Why Everybody Else But You Does a Poor Job in The Team?

I have heard game producers, project managers and other team leaders telling and pondering how “everybody else in the team does a poor job, even when I’ve told them what to do”.

Days and weeks pass and some people just not seem to get anything done.

The first obvious choice might be blaming those people and thinking about monitoring the team members or give more guidelines on what needs done. Some might even use threats or remind these guys as often as possible (using cell phone, emails, instant messaging, and other methods ranging from smoke signals to car horns).

More months pass and nothing might happen – besides that you’ve now buried yourself into a pile of endless reports – and the tension might grow even more.

The other option for monitoring, guidelines and reports could be asking. First ask yourself: “Have I’ve done everything well? Is there absolutely nothing in my actions or behaviour I couldn’t improve?” Sometimes by merely asking yourself what you could do better might help. You might realize that you’ve been silent when the team member has asked for help. Because you were too busy in the past – why should he listen to you in the future?

Before blaming or accusing you might also ask the team member: “I know you are a hard worked and have done a great job in the past, but recently you seem to need much more time to finish your tasks and the quality is below what you usually do. Is there anything I or we both could do to make things better?” Perhaps he has been too busy with handling other tasks or helping his co-workers. Perhaps he would like to take more part in the planning and design phase instead of simply acting like a computer that gets input and prints output. Perhaps he would like to get more responsibility. Perhaps he has just been too busy or lacked motivation and needs a break.

There are lots of reasons that might explain his behaviour. Say clearly what you expect and simply ask how you could improve the situation. It might be all that you need.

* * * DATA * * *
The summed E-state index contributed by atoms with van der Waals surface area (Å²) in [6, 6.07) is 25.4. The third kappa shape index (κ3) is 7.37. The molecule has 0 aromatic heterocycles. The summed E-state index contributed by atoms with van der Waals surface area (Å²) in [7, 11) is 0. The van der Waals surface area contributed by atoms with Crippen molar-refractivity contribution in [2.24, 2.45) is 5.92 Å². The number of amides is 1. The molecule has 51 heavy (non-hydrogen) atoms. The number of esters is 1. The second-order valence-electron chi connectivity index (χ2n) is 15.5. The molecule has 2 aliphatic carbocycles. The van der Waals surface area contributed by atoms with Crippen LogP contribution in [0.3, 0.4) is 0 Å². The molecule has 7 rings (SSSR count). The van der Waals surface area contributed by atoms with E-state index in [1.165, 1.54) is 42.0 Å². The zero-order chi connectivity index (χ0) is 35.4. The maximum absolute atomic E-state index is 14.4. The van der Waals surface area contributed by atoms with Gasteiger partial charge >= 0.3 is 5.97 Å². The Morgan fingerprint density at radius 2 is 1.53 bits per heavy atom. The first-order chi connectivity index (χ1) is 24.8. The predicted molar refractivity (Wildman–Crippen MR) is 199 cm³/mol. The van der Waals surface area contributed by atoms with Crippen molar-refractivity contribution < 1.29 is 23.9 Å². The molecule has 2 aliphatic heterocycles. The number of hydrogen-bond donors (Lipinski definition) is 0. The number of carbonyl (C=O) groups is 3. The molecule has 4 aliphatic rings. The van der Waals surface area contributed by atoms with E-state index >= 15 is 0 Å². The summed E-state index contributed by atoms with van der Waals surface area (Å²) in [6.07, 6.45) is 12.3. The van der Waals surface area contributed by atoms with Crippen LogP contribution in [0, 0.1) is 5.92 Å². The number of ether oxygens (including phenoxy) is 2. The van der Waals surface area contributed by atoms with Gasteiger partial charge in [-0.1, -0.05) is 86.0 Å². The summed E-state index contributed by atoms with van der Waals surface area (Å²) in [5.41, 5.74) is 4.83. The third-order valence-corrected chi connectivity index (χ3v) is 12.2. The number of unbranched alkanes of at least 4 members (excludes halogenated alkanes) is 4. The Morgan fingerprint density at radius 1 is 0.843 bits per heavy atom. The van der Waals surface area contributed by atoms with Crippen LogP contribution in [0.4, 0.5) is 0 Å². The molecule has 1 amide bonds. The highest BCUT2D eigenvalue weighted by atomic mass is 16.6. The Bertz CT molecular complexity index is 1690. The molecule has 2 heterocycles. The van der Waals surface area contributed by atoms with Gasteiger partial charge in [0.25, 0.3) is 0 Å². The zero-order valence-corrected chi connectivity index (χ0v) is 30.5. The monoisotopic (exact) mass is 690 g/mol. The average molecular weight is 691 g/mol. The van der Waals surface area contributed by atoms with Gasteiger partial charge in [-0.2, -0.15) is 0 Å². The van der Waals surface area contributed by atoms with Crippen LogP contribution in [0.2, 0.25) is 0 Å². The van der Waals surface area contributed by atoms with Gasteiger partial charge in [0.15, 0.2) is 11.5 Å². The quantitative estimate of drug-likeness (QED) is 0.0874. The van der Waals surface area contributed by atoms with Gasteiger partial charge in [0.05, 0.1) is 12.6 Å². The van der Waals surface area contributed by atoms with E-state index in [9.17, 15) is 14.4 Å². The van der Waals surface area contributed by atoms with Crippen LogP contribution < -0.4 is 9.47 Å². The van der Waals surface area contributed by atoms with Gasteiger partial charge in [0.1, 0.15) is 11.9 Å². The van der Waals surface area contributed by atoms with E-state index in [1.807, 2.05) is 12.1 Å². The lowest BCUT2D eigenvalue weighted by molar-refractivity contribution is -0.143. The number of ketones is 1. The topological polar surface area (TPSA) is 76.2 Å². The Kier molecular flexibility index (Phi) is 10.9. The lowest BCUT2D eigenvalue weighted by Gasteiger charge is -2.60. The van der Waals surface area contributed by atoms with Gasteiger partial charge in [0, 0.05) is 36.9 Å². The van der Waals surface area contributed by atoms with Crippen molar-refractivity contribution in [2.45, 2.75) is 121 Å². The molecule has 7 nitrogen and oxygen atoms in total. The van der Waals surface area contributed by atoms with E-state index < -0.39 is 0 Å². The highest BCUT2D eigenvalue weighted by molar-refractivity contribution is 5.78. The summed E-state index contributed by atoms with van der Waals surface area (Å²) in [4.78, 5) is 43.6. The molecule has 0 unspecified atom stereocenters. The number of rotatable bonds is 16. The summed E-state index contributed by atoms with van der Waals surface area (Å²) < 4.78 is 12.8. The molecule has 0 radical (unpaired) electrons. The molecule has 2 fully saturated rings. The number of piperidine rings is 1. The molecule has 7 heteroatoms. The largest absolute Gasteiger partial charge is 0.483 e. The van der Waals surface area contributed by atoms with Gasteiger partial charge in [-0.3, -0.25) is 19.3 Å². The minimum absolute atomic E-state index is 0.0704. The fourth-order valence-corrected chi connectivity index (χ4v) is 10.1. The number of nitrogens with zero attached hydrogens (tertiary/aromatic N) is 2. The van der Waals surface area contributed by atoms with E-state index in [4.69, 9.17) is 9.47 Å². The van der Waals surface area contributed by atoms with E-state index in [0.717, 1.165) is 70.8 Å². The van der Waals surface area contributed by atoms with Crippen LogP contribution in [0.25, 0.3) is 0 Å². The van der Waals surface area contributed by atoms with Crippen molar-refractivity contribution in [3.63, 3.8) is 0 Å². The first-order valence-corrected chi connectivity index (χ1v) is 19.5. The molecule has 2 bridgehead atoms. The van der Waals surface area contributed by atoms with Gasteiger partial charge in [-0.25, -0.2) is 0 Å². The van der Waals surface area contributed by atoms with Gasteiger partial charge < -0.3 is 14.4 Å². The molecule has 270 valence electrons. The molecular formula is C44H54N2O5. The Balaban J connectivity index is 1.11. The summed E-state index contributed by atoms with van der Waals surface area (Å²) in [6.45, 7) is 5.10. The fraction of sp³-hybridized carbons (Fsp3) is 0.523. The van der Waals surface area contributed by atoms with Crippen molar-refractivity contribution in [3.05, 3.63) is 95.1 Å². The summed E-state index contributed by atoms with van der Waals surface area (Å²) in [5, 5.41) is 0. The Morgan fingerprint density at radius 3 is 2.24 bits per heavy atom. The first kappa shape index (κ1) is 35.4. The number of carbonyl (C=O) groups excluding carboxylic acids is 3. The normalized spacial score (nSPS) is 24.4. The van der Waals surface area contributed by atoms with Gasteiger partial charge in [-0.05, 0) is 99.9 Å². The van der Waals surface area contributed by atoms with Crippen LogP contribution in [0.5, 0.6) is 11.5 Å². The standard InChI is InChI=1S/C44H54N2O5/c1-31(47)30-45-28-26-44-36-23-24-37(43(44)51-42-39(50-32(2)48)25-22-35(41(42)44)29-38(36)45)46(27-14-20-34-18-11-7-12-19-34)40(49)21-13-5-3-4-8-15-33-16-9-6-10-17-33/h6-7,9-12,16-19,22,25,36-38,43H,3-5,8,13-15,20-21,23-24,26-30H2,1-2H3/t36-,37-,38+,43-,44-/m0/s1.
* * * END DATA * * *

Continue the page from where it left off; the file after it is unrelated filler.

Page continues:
7 thoughts on “Why Everybody Else But You Does a Poor Job in The Team?

  1. plasmus

    Oh, for the sake of it….Well, I was dealing with peeps that thought that owning a company and shares equals to rightfull, just and reasonable place in every position regardless of, well…anything. It can’t be that bad everywhere. :)

    Reply
  2. plasmus

    Sorry for the bad grammar and spelling, my emotions got the best of me. I should be more patient while outbursting my rage. ;P

    Reply
  3. plasmus

    “However, if team members are held accountable by their peers, they will be far less tempted to get lost in the machine, and those that aren’t team players will quickly find themselves alone. So alone that their termination will do little harm to the morale of the rest of the team.”

    True, nonetheless people are put to postion of taking care of the “commanding officer” whom is on his break every and each moment. One must take consiquenses in their hands to keep moving things forward and solving issues, the problem arises when the careless captain cares to share attention to the matters at hand. He does not know where he stands nor where the project goes, but due to keep his authority he makes a choise of action due to keep his authority regardless of any knowledge to one way nor another. Now, with that sort of management we have a shitload of problems, not only that the idiot is not following nor aware of the guidelines but yet stupid enough to make a blind move…because his creative in his own mind and thus ****s up even the last saving plan that was made on his leave for….scrathing his (bottom), I’v seen this happen IRL and it’s truely sad and even moreso hard and difficult for everyone else in the project. Then again It’s the corporate way and if you dare to critisize, you are ’bout to be fired…punk!